Last week we talked about asyndeton – a method of listing items without using a conjunction for the purpose of showing more by saying less – and the week before was onomotoepia.
Today we will study polysyndeton, which is diametrically opposed to asyndeton. Polysyndeton is the repeated use of conjunctions for the purpose of intensifying the scene, building the excitement and indicating (like asyndeton) an endless and innumerable list.
Our thanks to Word Magic for Writers by Cindy Rogers for this example. This quote comes from Charlotte’s Web where a rat is telling Wilbur the pig, in no uncertain terms, what he expects.
“Struggle if you must,” said Templeton, “but kindly remember that I’m hiding down here in this crate and I don’t want to be stepped on, or kicked in the face, or pummeled, or crushed in any way, or squashed, or buffeted about, or bruised, or lacerated or scarred, or biffed.”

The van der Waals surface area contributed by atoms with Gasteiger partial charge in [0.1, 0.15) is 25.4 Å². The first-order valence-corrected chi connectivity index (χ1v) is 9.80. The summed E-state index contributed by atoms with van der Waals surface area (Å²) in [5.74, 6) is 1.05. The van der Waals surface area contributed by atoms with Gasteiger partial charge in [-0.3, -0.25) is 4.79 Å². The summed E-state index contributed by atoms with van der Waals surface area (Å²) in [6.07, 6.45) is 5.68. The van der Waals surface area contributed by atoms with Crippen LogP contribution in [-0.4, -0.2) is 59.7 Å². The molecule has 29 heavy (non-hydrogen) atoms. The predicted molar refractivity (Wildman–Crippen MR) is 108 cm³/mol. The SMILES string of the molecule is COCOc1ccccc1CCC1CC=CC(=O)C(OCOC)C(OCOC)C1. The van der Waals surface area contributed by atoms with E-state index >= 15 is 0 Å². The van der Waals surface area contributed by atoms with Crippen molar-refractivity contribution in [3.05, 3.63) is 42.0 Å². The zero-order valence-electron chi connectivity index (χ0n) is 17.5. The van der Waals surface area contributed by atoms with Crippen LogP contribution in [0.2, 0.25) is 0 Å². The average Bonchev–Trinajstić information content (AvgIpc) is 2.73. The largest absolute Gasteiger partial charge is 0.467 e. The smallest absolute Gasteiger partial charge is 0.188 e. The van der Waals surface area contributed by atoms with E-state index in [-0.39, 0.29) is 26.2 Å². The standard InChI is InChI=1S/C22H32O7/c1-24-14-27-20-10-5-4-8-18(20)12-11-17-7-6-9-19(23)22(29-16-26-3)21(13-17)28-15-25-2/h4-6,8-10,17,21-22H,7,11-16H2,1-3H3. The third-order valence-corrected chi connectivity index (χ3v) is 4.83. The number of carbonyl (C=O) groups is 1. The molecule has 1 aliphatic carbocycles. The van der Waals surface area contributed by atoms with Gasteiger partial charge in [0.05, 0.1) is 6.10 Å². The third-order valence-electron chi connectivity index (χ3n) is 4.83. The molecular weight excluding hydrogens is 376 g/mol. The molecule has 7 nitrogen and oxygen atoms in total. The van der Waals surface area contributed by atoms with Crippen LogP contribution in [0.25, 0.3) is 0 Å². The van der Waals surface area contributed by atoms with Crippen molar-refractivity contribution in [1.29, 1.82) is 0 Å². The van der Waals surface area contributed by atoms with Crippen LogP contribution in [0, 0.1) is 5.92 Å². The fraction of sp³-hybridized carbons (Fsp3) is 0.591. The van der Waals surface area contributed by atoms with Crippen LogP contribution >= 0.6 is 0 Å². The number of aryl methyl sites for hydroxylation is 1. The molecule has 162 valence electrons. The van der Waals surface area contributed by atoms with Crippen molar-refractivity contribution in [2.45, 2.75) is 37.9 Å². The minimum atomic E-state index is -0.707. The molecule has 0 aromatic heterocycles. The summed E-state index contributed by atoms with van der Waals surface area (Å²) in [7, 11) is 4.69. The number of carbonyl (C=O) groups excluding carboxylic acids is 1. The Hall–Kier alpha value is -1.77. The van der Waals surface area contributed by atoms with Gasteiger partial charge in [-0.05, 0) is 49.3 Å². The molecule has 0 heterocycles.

Do you think Templeton made himself clear? And how did he do that? He drove the point home by using the repetitious ‘or.’ You will find a lot of this in children’s books. If you will listen to children talk, they use a lot of polysndeton when they talk:
“Mommy, I want ice cream, and chocolate, and nuts, and whipped cream.”
Do you see how these examples build the scene by intensifying repetition? This is a simple technique, but don’t discount its importance.
P.S. Did you notice this example uses antiquated language? Writing styles are always morphing and wise is the writer who morphs with them. Today’s writer would have written “Templeton said” instead of “said Templeton.”
Write three sentences using ASYNDETON and three more sentences using POLYSYNDETON. Send them to DeborahOwen@CWinst.com. Memorize these words and know what they mean.
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